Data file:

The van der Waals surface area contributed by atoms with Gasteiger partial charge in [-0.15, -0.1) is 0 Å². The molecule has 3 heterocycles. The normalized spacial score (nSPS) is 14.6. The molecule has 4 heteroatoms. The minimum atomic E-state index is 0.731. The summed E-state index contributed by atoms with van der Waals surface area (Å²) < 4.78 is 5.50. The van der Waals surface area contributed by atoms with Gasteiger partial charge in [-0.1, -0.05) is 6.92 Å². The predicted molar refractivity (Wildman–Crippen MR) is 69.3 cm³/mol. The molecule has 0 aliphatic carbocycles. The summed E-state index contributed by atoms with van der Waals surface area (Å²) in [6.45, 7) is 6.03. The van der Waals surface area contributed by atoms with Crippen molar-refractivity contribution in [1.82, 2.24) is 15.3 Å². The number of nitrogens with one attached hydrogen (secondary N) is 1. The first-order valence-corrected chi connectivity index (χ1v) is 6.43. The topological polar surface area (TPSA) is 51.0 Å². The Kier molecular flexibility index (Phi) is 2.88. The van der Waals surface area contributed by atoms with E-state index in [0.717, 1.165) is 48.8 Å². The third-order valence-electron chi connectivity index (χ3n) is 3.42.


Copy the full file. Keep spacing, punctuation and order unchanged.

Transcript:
The van der Waals surface area contributed by atoms with Gasteiger partial charge in [-0.15, -0.1) is 0 Å². The molecule has 3 heterocycles. The normalized spacial score (nSPS) is 14.6. The molecule has 4 heteroatoms. The minimum atomic E-state index is 0.731. The summed E-state index contributed by atoms with van der Waals surface area (Å²) < 4.78 is 5.50. The van der Waals surface area contributed by atoms with Gasteiger partial charge in [-0.1, -0.05) is 6.92 Å². The predicted molar refractivity (Wildman–Crippen MR) is 69.3 cm³/mol. The molecule has 0 aliphatic carbocycles. The summed E-state index contributed by atoms with van der Waals surface area (Å²) in [6.45, 7) is 6.03. The van der Waals surface area contributed by atoms with Crippen molar-refractivity contribution in [1.82, 2.24) is 15.3 Å². The number of nitrogens with one attached hydrogen (secondary N) is 1. The first-order valence-corrected chi connectivity index (χ1v) is 6.43. The topological polar surface area (TPSA) is 51.0 Å². The Kier molecular flexibility index (Phi) is 2.88. The van der Waals surface area contributed by atoms with E-state index in [0.717, 1.165) is 48.8 Å². The third-order valence-electron chi connectivity index (χ3n) is 3.42.